CHN: Labor-HHS-Education Bill Moves in Senate

On Thursday, June 9, the Senate Appropriations Committee passed (29-1) the FY17 Labor, Health and Human Services and Education (Labor-HHS-Ed) spending bill, the first bipartisan Labor-HHS-Ed bill in seven years. The measure would provide $161.9 billion in discretionary (annually appropriated) funding, $270 million below FY16 levels and $2 billion below President Obama’s request. The Department of Labor would receive $12 billion, $134 million below FY16. The Department of Health and Human Services would receive $76.9 billion, a $1.4 billion over current year spending. The Department of Education would receive $67.8 billion, a $220 million cut from current levels.
Reactions from advocates were mixed. Advocates were pleased that no ideological riders were included. The bill restores year-round Pell Grant eligibility for the 2017-2018 school year. Apprenticeship Grants received a $10 million (10 percent) bump, up to $100 million. Support for homeless students increased by $7 million to $77 million. Special education IDEA grants to states to support education for children with disabilities would increase by $40 million over FY16 to $11.95 billion

However, a $2 billion increase in funding for the National Institutes of Health (up to $34 billion) meant that many other programs were cut, level-funded, or received only nominal increases. The Low Income Home Energy Assistance Program (LIHEAP) received level funding compared to FY16, as did the YouthBuild program and preschool development grants.

Among the cuts are a $117 million cut to afterschool programs and a $118 million cut to the Centers for Disease Control and Prevention (CDC), though at $7.1 billion, it’s still $76 million more than the President’s request. This includes $261 million for fighting opioid abuse, an increase of $126 million. Funding for job training through the Workforce Innovation and Opportunity Act (WIOA) is cut by nearly $74 million, or about 3 percent, at a critical time in the program’s implementation. The largest of these cuts were to adult and youth programming under WIOA Title I. For more information on WIOA cuts, see this summary from the National Skills Coalition.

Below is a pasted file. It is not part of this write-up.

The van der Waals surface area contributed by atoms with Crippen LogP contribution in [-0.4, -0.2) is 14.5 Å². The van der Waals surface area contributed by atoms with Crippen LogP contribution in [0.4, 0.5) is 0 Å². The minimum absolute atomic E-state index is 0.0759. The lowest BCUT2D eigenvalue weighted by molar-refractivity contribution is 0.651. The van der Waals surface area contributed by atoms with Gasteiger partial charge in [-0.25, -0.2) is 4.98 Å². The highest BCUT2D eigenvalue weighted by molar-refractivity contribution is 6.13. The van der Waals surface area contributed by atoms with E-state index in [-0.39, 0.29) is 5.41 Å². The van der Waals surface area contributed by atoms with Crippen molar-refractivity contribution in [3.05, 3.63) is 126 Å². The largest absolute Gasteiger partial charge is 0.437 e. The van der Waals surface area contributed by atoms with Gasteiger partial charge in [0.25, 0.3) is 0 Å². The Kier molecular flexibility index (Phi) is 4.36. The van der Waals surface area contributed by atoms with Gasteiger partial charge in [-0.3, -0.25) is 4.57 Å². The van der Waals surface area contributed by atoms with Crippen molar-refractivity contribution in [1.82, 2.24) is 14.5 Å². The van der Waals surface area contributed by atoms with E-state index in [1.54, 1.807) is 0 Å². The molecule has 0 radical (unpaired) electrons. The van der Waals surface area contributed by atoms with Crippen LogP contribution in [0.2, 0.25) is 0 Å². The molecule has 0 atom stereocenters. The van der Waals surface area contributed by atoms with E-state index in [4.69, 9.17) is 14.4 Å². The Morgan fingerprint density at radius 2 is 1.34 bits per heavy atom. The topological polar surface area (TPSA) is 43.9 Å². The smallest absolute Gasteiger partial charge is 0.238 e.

Head Start only received a $35 million increase over FY16 to a total of $9.2 billion which, according to Senate Appropriations Committee Ranking Member Barbara Mikulski (D-MD) is not enough to keep up with rising costs and maintain the same number of children in the program. In addition, the Child Care and Development Block Grant, the primary source of federal funding for helping low-income families pay for child care, only received a $25 million increase and is not enough to prevent children and families currently receiving assistance from being cut off next year. The Center for Law and Social Policy (CLASP) estimates a $1.2 billion investment is needed for 2017 to fully implement the changes made to the law when it was reauthorized in 2014 and prevent additional children from losing access to child care. CLASP also recently noted that the number of children receiving child care funded by the Child Care and Development Block Grant (CCDBG) is at a 16-year low.

Reports state that Title I grants to schools serving low-income students would increase by $500 million to $15.4 billion, but this includes $450 million for school improvements that used to be a separate line item and is now consolidated within the Title I grants program. The Student Support and Academic Enrichment block grant, which was created as part of the Every Student Succeeds Act passed in 2015 and authorized at $1.6 billion, received $300 million.

In addition, while the total spending for this bill wasn’t drastically lower than current year numbers, the Center on Budget and Policy Priorities has shown that the Labor-HHS-Ed bill received one of the lowest increases out of all spending bill areas last year. Advocates also fear that a House version of this bill could be much worse, both in terms of ideological riders and funding levels.

For more information, see the bill report from the Senate Appropriations Committee, the Republican summary of the bill, the Democratic summary of the bill, and this summary from the National Skills Coalition.

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